If you're using embroidery floss, cut your thread twice as long, about twenty inches. Double your thread loosely before laying the bundle of yarn down on it.
To tie, pass the two loose ends through the loop that's formed on the other side. You can then cinch tightly and tie the knot there.
Trim as before.
I think I'll use these to trim a gift.
Thursday, August 20, 2009
Hard to believe that Felix is finishing his second week of boarding school. He apologizes for not being homesick--the truth is, he's so excited about taking zoology, environmental science, and marine biology all in one year that nothing can dampen his spirits.
We are so proud of him! Managing such a big transition, adjusting to a roommate, doing his own laundry, everything that comes with striking out on his own, he has handled with aplomb and great cheer.
He is such a sweet boy. So glad he's just a few hours away. I'm getting him this weekend!
Wednesday, August 19, 2009
"Five is when people go to school. But I won't go to school. I'll homeschool. But nothing hard."
So we're keeping it all soft. Just that little bit of reading practice, writing a few letters every day, and Daisy's favorite, "plussing." We usually set up a pencil store and I buy colored pencils from her. A delicious shopkeeper and pupil.
Tuesday, August 18, 2009
Not only do my new cabinets hold lots of fabric, they provide me with clear surfaces for new sets of vintage canisters. Fortunately I live not too far from the ground zero of vintage storage containers, and was able to pick these beauties up for very little.
Not everything has to match. It's a set because I say it is!
Actually these are just perfect for storing all the sewing notions that come on cards--bias binding, rickrack, seam tape. Because if you put enough of them in, they stay vertical and every color is visible at once. So practical.
Monday, August 17, 2009
You know the children's book where the con artist wanders into town hungry, gets someone to provide a big soup pot, and by the end of the story has tricked the village into making him a big pot of delicious soup? That's how I host a wedding shower.
I lay a pretty cloth on the table, snap some crepe myrtle off the trees in the garden, hang up the thrifted tissue wedding bells (this is about a third of my collection!), and make a punch bowl with white grape and peach juice and ginger ale.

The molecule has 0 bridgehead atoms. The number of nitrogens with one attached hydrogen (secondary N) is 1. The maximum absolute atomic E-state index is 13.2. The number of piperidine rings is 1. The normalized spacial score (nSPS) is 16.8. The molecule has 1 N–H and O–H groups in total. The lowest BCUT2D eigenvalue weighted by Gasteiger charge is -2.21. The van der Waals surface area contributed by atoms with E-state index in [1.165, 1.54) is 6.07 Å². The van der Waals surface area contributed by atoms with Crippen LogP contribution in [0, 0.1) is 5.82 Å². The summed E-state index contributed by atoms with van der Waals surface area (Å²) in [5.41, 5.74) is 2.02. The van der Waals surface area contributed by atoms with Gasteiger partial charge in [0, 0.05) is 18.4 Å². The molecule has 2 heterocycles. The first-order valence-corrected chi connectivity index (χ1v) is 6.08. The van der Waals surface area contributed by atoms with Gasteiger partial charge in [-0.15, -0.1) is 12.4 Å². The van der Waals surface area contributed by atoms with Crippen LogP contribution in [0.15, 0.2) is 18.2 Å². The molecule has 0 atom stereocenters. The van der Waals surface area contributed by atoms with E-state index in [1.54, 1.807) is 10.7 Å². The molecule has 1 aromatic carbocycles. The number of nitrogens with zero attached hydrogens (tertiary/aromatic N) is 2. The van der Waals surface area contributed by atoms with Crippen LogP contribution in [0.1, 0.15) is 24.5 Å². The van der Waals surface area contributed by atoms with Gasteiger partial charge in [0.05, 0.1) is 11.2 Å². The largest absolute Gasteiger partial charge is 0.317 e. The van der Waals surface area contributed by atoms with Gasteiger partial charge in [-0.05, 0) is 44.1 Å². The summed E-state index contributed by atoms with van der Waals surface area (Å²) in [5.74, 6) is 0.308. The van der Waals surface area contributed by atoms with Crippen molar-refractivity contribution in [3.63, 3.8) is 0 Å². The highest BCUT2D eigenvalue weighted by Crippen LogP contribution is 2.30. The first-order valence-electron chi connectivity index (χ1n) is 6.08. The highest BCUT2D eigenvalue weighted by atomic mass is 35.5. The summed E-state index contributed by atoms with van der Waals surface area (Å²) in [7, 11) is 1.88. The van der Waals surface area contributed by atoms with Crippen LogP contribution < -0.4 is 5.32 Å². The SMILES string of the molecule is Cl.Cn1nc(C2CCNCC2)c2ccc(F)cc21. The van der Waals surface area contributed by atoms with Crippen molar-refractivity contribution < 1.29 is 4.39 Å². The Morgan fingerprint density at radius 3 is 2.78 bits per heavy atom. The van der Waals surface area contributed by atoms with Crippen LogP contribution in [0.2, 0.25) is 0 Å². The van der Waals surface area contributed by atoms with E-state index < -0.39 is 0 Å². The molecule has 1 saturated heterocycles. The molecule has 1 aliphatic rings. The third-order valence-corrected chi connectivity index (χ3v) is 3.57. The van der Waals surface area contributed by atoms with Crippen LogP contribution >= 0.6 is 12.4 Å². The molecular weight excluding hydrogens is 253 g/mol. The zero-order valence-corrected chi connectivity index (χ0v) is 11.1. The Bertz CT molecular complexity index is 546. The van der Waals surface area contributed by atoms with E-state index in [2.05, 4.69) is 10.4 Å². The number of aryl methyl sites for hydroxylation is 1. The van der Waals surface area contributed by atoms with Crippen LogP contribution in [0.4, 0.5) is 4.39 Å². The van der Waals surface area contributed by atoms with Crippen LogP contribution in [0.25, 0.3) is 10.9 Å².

Then, by the time Connie has made little sandwiches, Mary Ellen has brought cheese and crackers, Kristen's made platters of Mexican dip, and Carol's made a darling cake, there's a beautiful shower.
Oh yes, I did contribute the sour gummy worms. Their bright colors inspired my choice of table covering--a length of striped fabric I bought last week to make into a forties dress. It will still happen, but it served me well on the table first.
You know how not every bride is quiet and elegant? Some are wacky and lots of fun. They're the ones who get the little thrift-store figurines for decoration.
Saturday, August 15, 2009
Daisy and I are loving these together--they are the very volumes from my own childhood, an edition from the mid-Seventies. I love all the illustrations--the original artwork, the photography, the graphic design. And Daisy loves passing on the interesting factual tidbits to the rest of the family.
Friday, August 14, 2009
One of our best family friends heads off to college this weekend. She has been a part of my sewing circle, a very patient paper doll buddy to Daisy, an enthusiastic swimmer with Clara and Bella, and a card shark with the boys.
Bella said goodbye with homemade pizza. I hope that's part of Aimee's love language.
Thursday, August 13, 2009
Wednesday, August 12, 2009
While this picture hardly does justice to their splendor, it does offer proof that my new cabinet units are painted and mounted on the walls and filled with fabric. Sigh of pleasure. I love their sliding glass doors. And the fact that they are hung so securely that the Composer has instructed us to take cover under them in case of a tornado.
Tuesday, August 11, 2009
This is really a fun skirt to sew. The sizing has been just right for my two girls also, without that bothersome gapping at the waist that plagues so many designs that sport waistbands.
Unlike my attempt with Bella's skirt, this time I managed to place the waist ties in the right place, so it ties at the hip the way it's supposed to. I used a chocolate denim with a little bit of stretch for the main skirt, and lined it with some leftover polka dot fabric.
Monday, August 10, 2009
Saturday, August 08, 2009
This sweet bird is endlessly fascinating to all of us. Unlike a dog or a cat, his take on things is constantly changing and evolving. New words, new behaviors, new experiments: he's always surprising us.
Last week I thought I would try to train him to lay down in my hand. Believe me when I say that having an African gray nestle on his back in your palm is a *good* feeling! It only took three or four sessions before he was consistently obeying my command. "Grab on." (He's hanging from my finger by one claw). "Lie down." (He's kicking back in my other hand). "Have a nut." (Self-explanatory).
Have you seen anything sillier?